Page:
On the nature of moving magnetic feature pairs around sunspots
Max-Planck-Institut für Aeronomie, 37191, Katlenburg-Lindau, Germany e-mail: firstname.lastname@example.org;email@example.com
2 National Astronomical Observatories, Chinese Academy of Sciences, Beijing 100012, China e-mail: firstname.lastname@example.org;email@example.com
Corresponding author: S. K. Solanki firstname.lastname@example.org
Accepted: 3 December 2002
Employing data recorded by the Michelson Doppler Imager (MDI) instrument on the Solar and Heliospheric Observatory (SOHO), we have identified 144 pairs of opposite magnetic polarity moving magnetic features (MMFs) in two active regions (NOAA ARs 8375 and 9236). The following results are obtained: (1) The majority of MMF pairs first appears at a distance of 1000 to 5000 km from the outer boundary of the sunspot, although MMF pairs appearing closer to the sunspot may be missed. (2) MMF bipoles are not randomly oriented. The member of an MMF pair further from the sunspot has the polarity of the parent sunspot in 85% of the cases. Furthermore, the orientations of MMF pairs are associated with the twist of the sunspot superpenumbra deduced from Hα images. (3) The mean lifetime of the studied MMFs is around 4 hours. (4) The separation between the two polarities of the MMFs falls in the range of 1100–1700 km. This separation remains almost unchanged, even decreases slightly as the MMF pairs move outwards. (5) MMFs are observed to cluster at particular azimuths around the parent sunspot, in particular in AR 8375. (6) MMF pairs move approximately radially outward from sunspots at an average speed of around 0.5 km s-1. Their motion is deflected towards large concentrations of magnetic flux of opposite polarity to that of the parent sunspot. A qualitative model based on these and other observations is presented. MMF pairs are proposed to be part of a U-loop emanating from the sunspot's magnetic canopy. Possible mechanisms leading to the formation of such a loop are discussed.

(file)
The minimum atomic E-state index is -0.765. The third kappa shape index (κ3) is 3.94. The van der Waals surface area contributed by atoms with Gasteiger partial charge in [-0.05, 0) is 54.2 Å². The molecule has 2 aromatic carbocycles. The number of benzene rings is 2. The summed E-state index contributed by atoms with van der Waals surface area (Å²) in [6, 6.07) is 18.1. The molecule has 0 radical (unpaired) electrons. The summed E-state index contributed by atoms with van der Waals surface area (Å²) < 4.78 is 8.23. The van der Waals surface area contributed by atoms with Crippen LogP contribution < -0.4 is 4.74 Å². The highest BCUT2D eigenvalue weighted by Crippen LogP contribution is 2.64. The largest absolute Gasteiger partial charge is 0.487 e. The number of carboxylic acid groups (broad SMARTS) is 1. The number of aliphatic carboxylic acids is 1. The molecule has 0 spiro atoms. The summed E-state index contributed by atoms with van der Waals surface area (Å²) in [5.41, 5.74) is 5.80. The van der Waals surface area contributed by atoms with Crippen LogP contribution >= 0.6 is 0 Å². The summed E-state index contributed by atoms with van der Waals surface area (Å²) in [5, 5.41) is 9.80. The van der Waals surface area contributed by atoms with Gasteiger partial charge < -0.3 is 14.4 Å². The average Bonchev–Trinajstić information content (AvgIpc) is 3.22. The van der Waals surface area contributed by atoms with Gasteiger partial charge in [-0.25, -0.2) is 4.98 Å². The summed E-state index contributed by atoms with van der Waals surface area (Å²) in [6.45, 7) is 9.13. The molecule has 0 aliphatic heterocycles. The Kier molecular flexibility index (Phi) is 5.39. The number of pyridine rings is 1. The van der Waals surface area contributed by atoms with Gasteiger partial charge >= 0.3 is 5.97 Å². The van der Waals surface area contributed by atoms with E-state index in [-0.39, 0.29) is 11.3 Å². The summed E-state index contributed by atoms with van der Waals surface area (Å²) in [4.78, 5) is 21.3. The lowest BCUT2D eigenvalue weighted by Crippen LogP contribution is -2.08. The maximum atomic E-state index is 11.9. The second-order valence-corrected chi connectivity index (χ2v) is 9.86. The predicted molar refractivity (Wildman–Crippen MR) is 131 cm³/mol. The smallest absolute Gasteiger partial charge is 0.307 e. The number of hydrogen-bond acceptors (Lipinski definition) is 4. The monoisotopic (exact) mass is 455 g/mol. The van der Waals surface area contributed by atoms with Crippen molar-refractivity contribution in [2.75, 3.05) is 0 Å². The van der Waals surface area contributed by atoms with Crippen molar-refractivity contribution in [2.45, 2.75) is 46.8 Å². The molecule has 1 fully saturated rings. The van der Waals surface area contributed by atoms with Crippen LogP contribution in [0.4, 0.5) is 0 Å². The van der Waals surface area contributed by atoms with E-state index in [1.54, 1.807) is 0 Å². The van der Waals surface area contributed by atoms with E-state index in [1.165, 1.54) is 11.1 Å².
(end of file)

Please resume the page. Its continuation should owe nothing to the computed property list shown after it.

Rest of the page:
Key words: Sun: chromosphere / Sun: magnetic fields / sunspots
© ESO, 2003